The Great Turning Trip: Center for the Elderly and the Youth in the Arts
CEYA: Institute on Aging
On Friday afternoon we visited the Center for the Elderly and Youth in the Arts (CEYA), which is a program of the Institute on Aging in San Francisco. It provides the elderly a nurturing daycare environment alongside an opportunity to engage in creativity through the arts and intergenerational sharing with youth volunteers. It is an inspiring place, with warm old folks and smiling volunteers. But you can’t help but wonder at the end of the day, where and who they go home to. Or who doesn’t get this opportunity at all. It struck me to pay attention to the generation gap within our society. It is now an emerging worldview to give respect and acknowledgement to the ancient knowledge that we used to harbor – to pay attention to the wealth of knowledge that humans have accumulated over millennia. Yet to a large extent we are systemically divided from the elderly of our society, from the old wisdom that presently exists. They live alone in their old age, and usually in a home specifically for senior citizens. Personally, I felt a rekindled awareness of who is in this generation we’re talking about when it comes to a generation waking up, which we talked about earlier that morning.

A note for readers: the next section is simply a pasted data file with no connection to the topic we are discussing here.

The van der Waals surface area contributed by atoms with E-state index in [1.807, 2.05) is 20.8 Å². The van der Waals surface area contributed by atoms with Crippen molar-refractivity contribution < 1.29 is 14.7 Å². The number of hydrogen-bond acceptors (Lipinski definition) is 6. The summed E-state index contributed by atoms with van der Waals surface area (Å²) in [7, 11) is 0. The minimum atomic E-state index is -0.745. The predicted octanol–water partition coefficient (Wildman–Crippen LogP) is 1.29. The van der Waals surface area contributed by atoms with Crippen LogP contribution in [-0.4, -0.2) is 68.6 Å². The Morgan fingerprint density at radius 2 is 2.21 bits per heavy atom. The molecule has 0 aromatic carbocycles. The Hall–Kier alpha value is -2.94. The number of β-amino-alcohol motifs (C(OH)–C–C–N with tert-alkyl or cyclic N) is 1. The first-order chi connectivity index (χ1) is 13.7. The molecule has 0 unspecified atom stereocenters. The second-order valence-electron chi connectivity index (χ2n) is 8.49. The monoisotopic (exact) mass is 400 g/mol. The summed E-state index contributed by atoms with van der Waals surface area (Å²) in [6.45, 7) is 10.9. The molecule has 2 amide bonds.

Jessie McCracken, the program director, showed us around and talked about the power of storytelling, and of creative engagement. This seemed to be a theme of the visit. Through their art, the elderly at the daycare were able to express themselves, share, and ultimately feel a sense of connection and purpose each day. One intergenerational workshop that the program does is an interview project between a youth and an elder, through which the elder shares their story and the youth interviews, takes note, and shares the story back to the whole group. It is empowering for them to be heard and to be given such respect, acknowledgement, and worth. One statistic that sank me was that the people most prone to suicide in America are the senior citizens of our society. They are marginalized in our culture. Little of what we consider productive they are able to contribute to. Much of the week during this trip we spent with new organizations promoting youth engagement, ‘a generation waking up’, and our 15 billion year old existence. It was not until this last visit that things came together for me, that bringing the elderly population and their care into the picture is so necessary if we are moving to create sustainability, social and environmental justice, and peace in this time. We are here, said one well-known monk, to awaken from the illusion of our separateness. I think this means recognizing that we have much to learn from the stories and creativity that our grandparents can contribute.
FOLLOW THIS LINK TO LEARN MORE ABOUT CEYA: http://ceya.ioaging.org/artists/artists_senior_programs.html